Senator Patty Murray, along with Senator Tim Kaine, are proposing funding to expand child care access amid staffing shortages and rising costs.
WASHINGTON — Eight moms with children enrolled in Head Start programs in Tacoma, Seattle, Olympia and Federal Way traveled to Washington, D.C. this week to share their experiences and petition for help from the federal government, in connection with the Washington State Association of Head Start and the Early Childhood Education and Assistance Program (ECEAP).
Maya Ewings, a mother of two boys ages three and one, worked in early childhood education throughout her career. But when she became a mom, she wasn’t able to make enough money to continue those roles while affording care for her children.
“Since then, I’ve been self-employed as a doula, braiding hair, doing everything I can to make ends meet, but I haven’t been able to go back to work because I don’t have access to spaces for children to go that they’re safe,” said Ewings. “If I managed to get a full-time job, I wouldn’t qualify for subsidies, and over half my check would be going to pay for daycare. So, I’ve just been kind of stuck.”
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Ewings said with having younger children, it’s even harder to find care. She said she’s heard from parents across the region that it’s becoming more and more difficult.
“Something has to be done,” said Ewings. “We need help, we’re doing all we can, and we’re all just trying to make a living so we can give better to our children and families, and there’s all these hurdles in place.”
Eight moms from WA visited DC in hopes of inspiring lawmakers, federal agencies to fund childcare programs
Ewings said she was encouraged and empowered by the parents’ conversations with lawmakers and federal agencies and is hopeful they will provide better funding support to raise wages for workers to assist families with rising costs. She said it’s about both helping parents be able to work and ensuring children and families get the access they need.
“The children are the future,” said Ewings. “So in these early learning programs, they’re learning social-emotional wellness. Programs like Head Start incorporate health screenings. So these children who may not have access for other reasons from other barriers, of getting to the doctor regularly, they’re getting vision screenings, they’re getting measured, they’re getting taught to take care of their teeth. All these basic skills we need as people anyway, for these people who need it the most, they’re not getting access to those things, they’re going to be behind in so many other areas.”
Along with the rising costs parents face, some child care centers say it’s harder and harder to keep staffing levels up. There are a number of reasons for this. A big one is wages, and they’re hopeful more federal support could help make headway in that area.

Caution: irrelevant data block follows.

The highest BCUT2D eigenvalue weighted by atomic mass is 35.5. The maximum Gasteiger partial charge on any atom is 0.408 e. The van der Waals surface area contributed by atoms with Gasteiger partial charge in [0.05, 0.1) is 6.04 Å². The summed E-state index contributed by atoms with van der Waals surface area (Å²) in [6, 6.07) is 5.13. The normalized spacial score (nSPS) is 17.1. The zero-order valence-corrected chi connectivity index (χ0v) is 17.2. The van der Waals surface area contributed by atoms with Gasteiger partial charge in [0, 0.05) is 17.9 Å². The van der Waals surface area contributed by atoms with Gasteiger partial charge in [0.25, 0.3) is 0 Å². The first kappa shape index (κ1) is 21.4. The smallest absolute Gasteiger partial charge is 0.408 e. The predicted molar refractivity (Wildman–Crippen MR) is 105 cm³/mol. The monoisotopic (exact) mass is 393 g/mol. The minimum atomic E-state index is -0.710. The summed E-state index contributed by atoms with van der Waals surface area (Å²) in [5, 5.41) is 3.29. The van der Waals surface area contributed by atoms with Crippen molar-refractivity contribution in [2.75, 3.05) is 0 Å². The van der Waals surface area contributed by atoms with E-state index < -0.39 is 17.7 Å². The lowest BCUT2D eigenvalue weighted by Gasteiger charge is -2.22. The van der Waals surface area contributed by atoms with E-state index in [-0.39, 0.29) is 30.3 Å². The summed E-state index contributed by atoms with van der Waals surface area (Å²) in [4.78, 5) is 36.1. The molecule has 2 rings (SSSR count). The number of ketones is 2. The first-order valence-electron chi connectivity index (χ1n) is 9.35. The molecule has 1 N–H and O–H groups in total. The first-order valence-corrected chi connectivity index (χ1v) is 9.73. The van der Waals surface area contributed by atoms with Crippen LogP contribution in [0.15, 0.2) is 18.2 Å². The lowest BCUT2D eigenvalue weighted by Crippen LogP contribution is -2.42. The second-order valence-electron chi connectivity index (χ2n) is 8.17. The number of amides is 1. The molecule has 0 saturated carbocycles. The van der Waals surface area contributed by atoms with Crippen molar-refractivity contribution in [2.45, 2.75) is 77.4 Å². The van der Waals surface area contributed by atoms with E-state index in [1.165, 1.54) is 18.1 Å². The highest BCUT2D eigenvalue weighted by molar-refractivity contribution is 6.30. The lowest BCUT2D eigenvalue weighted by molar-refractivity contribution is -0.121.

Susan Yang, the executive director of the Denise Louie Education Center, said it’s seen the demand for child care grow over the past few months.
“In the beginning part of the pandemic, we didn’t have as much demand because parents were trying to figure out what they needed for their children, and in recent months we’ve seen an uptick in families wanting to register their children for child care,” said Yang. “At the moment, we’re down about 22 staff, so it’s hard to balance out ensuring we have the quality staff that we need and the capacity to be able to support all the families there, and also, for the length of time that families need care.”
Yang said one of their concerns going into the future is simply having enough staff to support parents who need care going into the future, including for extended periods of time. They’ve seen an uptick in people needing before and after school care.
“There are a lot of different sort of pressures,” said Yang. “There are a lot of women who left the workforce, there’s a lot of data to support that. The wages are also very low, and the demands are very high. It’s also hard to find staff that want to be on-site when there are a lot of jobs they can do remotely, but wages are definitely one sort of aspect of it.”
The Denise Louie Education Center operates based on a blend of funding sources, including federal, state and city funding and private-pay families.
“We are following Build Back Better mostly because we hope that they will add additional funding for compensation,” said Yang. “The parents can’t pay more, but the teachers need more, and with inflation and the other pressures, especially in a city like Seattle, it’s important for us to be able to give back to the teachers and staff.”
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